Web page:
Last week, Congresswoman Barbara Lee introduced the Ending the HIV/AIDS Epidemic Act of 2012 (HR 6138). One section of the bill aims to protecting the use of flexible intellectual property policies for the purpose of enhancing access to medicines in low and middle income countries, by preventing the U.S. government from using trade policy to attack them. Click here for more.
European Commission Announces Open Access Policy for Publicly Funded Research
The European Commission has announced a new policy that will require open access to articles funded through its “Horizon 2020″ program, an €80 billion initiative to drive research, innovation and competitiveness throughout the continent. The policy recommends that Member states consider their own open access policies for government funded research, and sets a goal of having 60% of publicly funded research articles available under open access by 2016. Additionally, the Commission will fund further research into projects related to open access and swill spend €45 million on data infrastructure and digital preservation. Click here for more.
Creative Commons Announces Winners of the ‘Why Open Education Matters’ Video Competition
[post by Timothy Vollmer from the Creative Commons blog] Creative Commons, the U.S. Department of Education, and the Open Society Foundations are pleased to announce the winners of the Why Open Education Matters video competition. The competition was launched in March 2012 to solicit creative videos that clearly communicate the use and potential of free, high-quality Open Educational Resources — or “OER” — and describe the benefits and opportunities these materials create for teachers, students, and schools everywhere. U.S. Secretary of Education Arne Duncan announced the competition with a video on the Why Open Education Matters website. The competition received over 60 qualified entries. Click here for the full blog (and winning videos) at creativecommons.org.
BNA Reports Two Stories on Copyright Collection Agencies in Europe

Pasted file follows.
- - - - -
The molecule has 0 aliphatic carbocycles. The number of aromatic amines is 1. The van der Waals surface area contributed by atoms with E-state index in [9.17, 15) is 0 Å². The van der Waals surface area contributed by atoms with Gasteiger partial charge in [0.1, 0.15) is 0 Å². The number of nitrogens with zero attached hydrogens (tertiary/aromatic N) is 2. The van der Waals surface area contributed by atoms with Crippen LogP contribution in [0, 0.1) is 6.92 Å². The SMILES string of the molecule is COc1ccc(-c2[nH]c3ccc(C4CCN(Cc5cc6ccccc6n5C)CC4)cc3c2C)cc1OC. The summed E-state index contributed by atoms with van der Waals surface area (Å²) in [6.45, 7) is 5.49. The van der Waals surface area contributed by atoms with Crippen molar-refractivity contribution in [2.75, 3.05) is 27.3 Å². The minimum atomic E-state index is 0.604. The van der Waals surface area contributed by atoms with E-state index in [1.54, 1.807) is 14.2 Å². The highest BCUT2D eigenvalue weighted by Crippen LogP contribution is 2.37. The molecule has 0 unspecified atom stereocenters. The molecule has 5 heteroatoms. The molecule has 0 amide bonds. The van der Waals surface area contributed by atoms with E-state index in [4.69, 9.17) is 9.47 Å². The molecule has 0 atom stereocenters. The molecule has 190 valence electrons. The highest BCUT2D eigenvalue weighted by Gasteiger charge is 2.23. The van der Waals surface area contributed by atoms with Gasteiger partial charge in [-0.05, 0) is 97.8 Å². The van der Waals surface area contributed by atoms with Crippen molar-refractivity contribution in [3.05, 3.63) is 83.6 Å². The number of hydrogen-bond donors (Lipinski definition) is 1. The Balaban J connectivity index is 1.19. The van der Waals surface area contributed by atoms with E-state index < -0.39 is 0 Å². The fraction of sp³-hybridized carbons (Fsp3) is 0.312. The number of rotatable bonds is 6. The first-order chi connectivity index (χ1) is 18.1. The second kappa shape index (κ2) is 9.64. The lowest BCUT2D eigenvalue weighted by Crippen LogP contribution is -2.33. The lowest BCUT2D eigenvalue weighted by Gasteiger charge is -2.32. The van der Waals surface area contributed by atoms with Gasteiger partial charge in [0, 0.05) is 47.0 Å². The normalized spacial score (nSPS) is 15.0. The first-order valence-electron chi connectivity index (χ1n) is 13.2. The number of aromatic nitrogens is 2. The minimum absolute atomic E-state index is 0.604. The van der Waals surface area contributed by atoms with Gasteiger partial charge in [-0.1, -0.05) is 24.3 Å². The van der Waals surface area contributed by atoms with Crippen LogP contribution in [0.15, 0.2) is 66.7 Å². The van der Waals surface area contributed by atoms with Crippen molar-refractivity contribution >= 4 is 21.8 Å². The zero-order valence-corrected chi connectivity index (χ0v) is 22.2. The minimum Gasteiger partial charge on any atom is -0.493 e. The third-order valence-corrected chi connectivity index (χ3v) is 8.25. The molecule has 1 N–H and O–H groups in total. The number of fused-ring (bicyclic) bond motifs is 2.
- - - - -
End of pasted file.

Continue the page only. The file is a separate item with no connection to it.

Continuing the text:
In Germany, nightclubs will face higher royalty payments when a new policy by the collecting society Gesellschaft für Musikalische Aufführung (GEMA) takes effect on January 1. The new fees will be based on the size of the venue and the price of admission, but not on the attendance of events. Some estimate that the new fees could amount to five to ten times the current fees. In Spain, the Society of Authors, Composers and Publishers (SGAE) has been fined nearly €1.8 million for abuse of its dominant position. The competition authority found that it abused its position as the only collection society in Spain in “discriminatory and non-transparent application of discounts” and also through a “so-called replacement fee, which is unfair and discriminatory.” Click here for more.
Thai Civil Society Groups Oppose Patent Application for HIV/AIDS Treatment
A coalition of Thai civil society groups has written a letter opposing Gilead’s patents for the fixed-dose combination of AVR tenofovir and emtricitaine (TDF+FTC, sold under the brand name Truvada), an important first-line therapy for the treatment of HIV/AIDS. The letter opposes the granting of the patent because it would not meet the criteria for patentability found in the Thai Patent Act, novelty, inventive step, and capability of industrial application. Says the letter “TDF is not a newly invented drug… and its combination requires no high technology to prove significant inventive steps.” Click here for more.